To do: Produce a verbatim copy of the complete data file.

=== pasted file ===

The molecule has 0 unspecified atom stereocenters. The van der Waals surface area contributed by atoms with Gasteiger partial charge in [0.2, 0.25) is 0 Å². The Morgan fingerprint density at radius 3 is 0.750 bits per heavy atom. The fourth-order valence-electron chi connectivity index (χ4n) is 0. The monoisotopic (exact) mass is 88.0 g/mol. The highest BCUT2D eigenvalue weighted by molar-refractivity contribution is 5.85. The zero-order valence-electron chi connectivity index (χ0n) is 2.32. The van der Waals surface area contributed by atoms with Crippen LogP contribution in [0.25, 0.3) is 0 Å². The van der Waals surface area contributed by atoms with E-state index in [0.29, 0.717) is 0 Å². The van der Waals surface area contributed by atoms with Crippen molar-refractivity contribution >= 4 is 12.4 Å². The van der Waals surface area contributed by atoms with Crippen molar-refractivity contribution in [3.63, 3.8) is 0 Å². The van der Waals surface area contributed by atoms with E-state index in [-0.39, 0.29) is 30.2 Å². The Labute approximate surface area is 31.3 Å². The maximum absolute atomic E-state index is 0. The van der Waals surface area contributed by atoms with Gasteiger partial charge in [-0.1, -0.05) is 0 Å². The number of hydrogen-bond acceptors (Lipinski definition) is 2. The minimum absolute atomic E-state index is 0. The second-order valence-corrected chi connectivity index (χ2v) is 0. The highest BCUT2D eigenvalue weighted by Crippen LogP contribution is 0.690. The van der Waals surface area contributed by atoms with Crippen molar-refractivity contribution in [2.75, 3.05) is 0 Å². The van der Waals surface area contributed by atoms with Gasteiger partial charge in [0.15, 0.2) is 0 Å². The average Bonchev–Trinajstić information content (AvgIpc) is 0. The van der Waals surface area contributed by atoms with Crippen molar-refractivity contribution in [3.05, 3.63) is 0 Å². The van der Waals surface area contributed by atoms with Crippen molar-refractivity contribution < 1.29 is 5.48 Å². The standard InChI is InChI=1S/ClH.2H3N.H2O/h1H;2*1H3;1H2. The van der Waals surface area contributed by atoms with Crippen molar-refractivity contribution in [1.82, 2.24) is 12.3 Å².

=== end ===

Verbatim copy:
The molecule has 0 unspecified atom stereocenters. The van der Waals surface area contributed by atoms with Gasteiger partial charge in [0.2, 0.25) is 0 Å². The Morgan fingerprint density at radius 3 is 0.750 bits per heavy atom. The fourth-order valence-electron chi connectivity index (χ4n) is 0. The monoisotopic (exact) mass is 88.0 g/mol. The highest BCUT2D eigenvalue weighted by molar-refractivity contribution is 5.85. The zero-order valence-electron chi connectivity index (χ0n) is 2.32. The van der Waals surface area contributed by atoms with Crippen LogP contribution in [0.25, 0.3) is 0 Å². The van der Waals surface area contributed by atoms with E-state index in [0.29, 0.717) is 0 Å². The van der Waals surface area contributed by atoms with Crippen molar-refractivity contribution >= 4 is 12.4 Å². The van der Waals surface area contributed by atoms with Crippen molar-refractivity contribution in [3.63, 3.8) is 0 Å². The van der Waals surface area contributed by atoms with E-state index in [-0.39, 0.29) is 30.2 Å². The Labute approximate surface area is 31.3 Å². The maximum absolute atomic E-state index is 0. The van der Waals surface area contributed by atoms with Gasteiger partial charge in [-0.1, -0.05) is 0 Å². The number of hydrogen-bond acceptors (Lipinski definition) is 2. The minimum absolute atomic E-state index is 0. The second-order valence-corrected chi connectivity index (χ2v) is 0. The highest BCUT2D eigenvalue weighted by Crippen LogP contribution is 0.690. The van der Waals surface area contributed by atoms with Crippen molar-refractivity contribution in [2.75, 3.05) is 0 Å². The van der Waals surface area contributed by atoms with Gasteiger partial charge in [0.15, 0.2) is 0 Å². The average Bonchev–Trinajstić information content (AvgIpc) is 0. The van der Waals surface area contributed by atoms with Crippen molar-refractivity contribution in [3.05, 3.63) is 0 Å². The van der Waals surface area contributed by atoms with Crippen molar-refractivity contribution < 1.29 is 5.48 Å². The standard InChI is InChI=1S/ClH.2H3N.H2O/h1H;2*1H3;1H2. The van der Waals surface area contributed by atoms with Crippen molar-refractivity contribution in [1.82, 2.24) is 12.3 Å².